Katie Deal , Washington Analyst,
U.S. Equity Division
Significant changes are likely, but not fundamental overhaul.
The health care sector may face significant changes after the coming election cycle, particularly if a Democratic presidential candidate wins the general election.
Though several industries within health care face legislative and regulatory pressures, it’s unclear which specific industries a Democratic administration would prioritize for targeting reforms. However, we don’t expect the government under either party to try to lower the overall cost of health care.
Indeed, a fundamental overhaul to a single‑payer health care system is unlikely in a Democratic administration, in our view. As political party margins are not likely to shift meaningfully in the Senate, more radical reform proposals would not garner enough political will to pass. Instead, we should expect that a Democratic president would focus on lowering out‑of‑pocket health care costs Americans regularly experience, which will focus scrutiny on drug prices. The two leading Democratic candidates—former Vice President Joe Biden and Senator Bernie Sanders—support drug price limits or caps, particularly for drugs that manage chronic conditions like diabetes and HIV/AIDS.
If President Donald Trump is reelected, we would expect the federal government to pursue some forms of transparency and pricing regulations on drug manufacturers. The president, like Biden, favors a plan to move domestic drug prices toward an international index of prices.
“Medicare for All” unlikely
Sanders’ Medicare for All plan would eliminate private health insurance and establish a single‑payer system that would guarantee every American government‑provided health care coverage. The plan would have no networks, premiums, deductibles, copays, or surprise bills. It would give the government more bargaining power in negotiating prices with drug manufacturers, hospitals, and physicians.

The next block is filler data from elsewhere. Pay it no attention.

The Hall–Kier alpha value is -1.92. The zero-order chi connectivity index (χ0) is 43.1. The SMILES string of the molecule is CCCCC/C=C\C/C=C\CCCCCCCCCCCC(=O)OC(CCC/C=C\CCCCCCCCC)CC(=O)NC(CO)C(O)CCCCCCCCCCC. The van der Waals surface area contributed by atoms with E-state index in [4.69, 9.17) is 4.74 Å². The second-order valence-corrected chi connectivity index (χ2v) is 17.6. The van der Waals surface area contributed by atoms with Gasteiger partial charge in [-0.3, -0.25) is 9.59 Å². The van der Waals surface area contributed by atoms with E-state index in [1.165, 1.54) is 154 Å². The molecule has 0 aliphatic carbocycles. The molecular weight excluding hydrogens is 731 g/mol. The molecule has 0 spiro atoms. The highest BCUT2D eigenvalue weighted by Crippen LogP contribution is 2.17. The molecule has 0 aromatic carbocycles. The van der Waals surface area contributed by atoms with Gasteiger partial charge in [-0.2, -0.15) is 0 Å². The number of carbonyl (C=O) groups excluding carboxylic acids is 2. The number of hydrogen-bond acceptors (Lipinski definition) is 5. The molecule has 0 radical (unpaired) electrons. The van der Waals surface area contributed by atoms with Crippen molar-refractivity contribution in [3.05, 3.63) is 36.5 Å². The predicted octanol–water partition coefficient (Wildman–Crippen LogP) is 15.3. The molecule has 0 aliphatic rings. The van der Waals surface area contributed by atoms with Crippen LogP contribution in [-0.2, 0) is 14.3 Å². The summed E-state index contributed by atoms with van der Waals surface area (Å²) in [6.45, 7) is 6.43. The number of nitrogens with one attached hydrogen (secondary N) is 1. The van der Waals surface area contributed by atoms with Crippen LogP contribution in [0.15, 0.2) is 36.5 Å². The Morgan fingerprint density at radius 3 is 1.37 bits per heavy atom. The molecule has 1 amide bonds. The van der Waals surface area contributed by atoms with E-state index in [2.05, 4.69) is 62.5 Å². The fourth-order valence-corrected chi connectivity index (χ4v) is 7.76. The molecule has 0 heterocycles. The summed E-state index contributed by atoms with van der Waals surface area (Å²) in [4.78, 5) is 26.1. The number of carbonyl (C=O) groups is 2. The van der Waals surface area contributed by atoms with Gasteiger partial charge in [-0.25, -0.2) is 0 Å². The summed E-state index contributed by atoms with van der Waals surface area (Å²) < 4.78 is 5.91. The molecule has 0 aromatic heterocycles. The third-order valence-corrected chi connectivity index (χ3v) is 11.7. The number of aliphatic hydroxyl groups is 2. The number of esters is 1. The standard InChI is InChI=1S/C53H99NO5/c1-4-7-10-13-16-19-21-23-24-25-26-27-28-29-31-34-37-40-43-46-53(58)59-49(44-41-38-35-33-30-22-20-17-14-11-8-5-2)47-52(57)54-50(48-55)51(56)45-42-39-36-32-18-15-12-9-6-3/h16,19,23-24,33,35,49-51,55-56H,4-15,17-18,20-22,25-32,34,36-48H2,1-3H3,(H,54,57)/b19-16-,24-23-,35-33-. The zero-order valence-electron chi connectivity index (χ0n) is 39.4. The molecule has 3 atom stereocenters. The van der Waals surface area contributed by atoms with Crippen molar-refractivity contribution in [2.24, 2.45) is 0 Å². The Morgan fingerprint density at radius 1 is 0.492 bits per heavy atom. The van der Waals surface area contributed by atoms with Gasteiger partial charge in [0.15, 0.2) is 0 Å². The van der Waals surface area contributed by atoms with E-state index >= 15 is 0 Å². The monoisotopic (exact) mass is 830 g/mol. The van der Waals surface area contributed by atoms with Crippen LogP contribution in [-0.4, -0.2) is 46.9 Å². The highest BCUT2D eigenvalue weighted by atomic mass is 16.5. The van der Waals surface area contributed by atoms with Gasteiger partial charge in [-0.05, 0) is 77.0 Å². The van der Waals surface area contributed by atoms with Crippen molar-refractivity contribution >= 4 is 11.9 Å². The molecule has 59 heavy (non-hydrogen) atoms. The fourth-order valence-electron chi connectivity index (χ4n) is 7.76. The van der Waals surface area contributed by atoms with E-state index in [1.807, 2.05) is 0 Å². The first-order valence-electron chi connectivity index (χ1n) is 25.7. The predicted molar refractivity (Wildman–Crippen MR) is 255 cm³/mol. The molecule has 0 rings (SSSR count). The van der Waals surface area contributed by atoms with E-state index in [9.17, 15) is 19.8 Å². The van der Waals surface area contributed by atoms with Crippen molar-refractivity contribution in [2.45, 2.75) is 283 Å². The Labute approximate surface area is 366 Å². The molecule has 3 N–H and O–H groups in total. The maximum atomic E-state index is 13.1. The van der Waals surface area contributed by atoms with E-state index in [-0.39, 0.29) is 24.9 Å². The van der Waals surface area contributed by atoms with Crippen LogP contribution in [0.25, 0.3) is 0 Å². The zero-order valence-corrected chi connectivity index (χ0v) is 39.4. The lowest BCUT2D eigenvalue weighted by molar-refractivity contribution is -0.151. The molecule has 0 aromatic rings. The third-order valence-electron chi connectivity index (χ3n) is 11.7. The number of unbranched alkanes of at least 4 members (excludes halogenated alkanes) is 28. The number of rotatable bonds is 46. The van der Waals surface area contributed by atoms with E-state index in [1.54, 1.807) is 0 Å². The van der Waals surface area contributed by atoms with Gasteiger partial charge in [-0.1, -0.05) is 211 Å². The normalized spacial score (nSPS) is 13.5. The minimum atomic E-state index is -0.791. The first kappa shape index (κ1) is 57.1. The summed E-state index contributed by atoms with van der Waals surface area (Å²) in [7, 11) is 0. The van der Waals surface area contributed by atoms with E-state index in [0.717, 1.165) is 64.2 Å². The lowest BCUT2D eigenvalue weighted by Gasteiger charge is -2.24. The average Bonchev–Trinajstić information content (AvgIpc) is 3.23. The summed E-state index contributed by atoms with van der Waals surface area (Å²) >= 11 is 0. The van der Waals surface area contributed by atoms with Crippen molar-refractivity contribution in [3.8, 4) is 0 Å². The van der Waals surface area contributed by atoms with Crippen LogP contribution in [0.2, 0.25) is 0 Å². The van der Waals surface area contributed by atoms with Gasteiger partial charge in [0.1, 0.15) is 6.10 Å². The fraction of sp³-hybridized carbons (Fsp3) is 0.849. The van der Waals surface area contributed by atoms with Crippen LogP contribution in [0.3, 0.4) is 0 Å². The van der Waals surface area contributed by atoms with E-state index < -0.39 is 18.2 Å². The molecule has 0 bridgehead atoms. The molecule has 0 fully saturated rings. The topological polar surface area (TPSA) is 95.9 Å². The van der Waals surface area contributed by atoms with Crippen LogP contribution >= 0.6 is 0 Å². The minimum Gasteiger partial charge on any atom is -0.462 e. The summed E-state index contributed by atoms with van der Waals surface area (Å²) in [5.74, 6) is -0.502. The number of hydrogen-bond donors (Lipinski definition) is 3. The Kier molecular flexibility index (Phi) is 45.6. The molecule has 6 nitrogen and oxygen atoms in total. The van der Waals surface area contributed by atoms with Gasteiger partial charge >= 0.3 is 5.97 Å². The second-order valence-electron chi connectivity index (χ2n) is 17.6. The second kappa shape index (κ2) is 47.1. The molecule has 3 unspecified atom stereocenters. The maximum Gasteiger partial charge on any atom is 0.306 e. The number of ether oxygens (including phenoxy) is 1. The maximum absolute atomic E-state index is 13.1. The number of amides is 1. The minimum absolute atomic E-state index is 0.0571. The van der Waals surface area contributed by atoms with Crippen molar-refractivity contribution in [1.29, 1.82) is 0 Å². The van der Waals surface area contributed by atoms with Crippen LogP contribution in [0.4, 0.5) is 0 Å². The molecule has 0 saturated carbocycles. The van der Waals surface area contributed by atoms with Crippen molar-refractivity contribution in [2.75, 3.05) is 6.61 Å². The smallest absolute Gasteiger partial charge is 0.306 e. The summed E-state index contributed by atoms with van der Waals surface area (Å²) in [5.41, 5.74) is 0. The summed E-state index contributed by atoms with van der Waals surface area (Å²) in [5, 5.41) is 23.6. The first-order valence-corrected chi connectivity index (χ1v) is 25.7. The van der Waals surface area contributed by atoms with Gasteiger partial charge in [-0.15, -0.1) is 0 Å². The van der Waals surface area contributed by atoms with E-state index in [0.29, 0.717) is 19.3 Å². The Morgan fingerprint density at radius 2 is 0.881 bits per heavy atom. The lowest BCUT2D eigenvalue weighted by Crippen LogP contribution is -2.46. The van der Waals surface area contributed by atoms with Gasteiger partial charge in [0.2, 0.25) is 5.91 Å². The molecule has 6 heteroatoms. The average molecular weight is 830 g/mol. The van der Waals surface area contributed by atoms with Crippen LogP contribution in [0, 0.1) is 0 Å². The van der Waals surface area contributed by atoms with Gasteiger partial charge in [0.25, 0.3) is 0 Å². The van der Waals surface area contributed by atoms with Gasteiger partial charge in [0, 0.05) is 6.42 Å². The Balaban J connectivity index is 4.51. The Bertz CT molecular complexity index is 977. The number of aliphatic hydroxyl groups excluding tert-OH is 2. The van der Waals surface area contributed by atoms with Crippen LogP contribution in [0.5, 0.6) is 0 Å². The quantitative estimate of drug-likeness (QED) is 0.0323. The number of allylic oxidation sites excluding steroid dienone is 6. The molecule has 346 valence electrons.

Because this plan would result in massive economic disruption, Medicare for All would take a tremendous amount of political support to pass—and a transition plan to stabilize the frictional unemployment that would occur. Given the recent strong Democratic primary performance of Biden, and the lack of political will in Congress, we believe such a significant change is not possible. In many districts, hospital systems are some of the largest employers; and the pharmaceutical lobby is one of the most powerful advocacy entities in the nation’s capital. We believe lawmakers will be hesitant to propose reforms that could jeopardize their odds of reelection.
Though Medicare for All isn’t likely within the next presidential term, we should expect the federal government, under either political party, to pursue some of its goals through regulatory action—like enhancing its negotiation power with drug manufacturers, broadening access to Medicare expansion, and creating more competitive pricing dynamics through generics.
More likely: ACA expansion. “Public Option” possible, but difficult
The coronavirus impact
The growing presence of the COVID‑19 disease could also affect the political climate, as voters are being made aware in real time about their access to health care and the availability of treatment. The novel coronavirus has given the public another opportunity to consider how well our national health care system can respond to a crisis event, and many voters likely will conclude that our status quo is insufficient.
The outbreak also increases the political determination to pass legislation—or to at least consider substantial changes—to improve access to health care. Democrats running for office are expected to cite COVID‑19 as further evidence of the need for a more robust health care system, one in which the government plays a larger role in managing health care as a public good.
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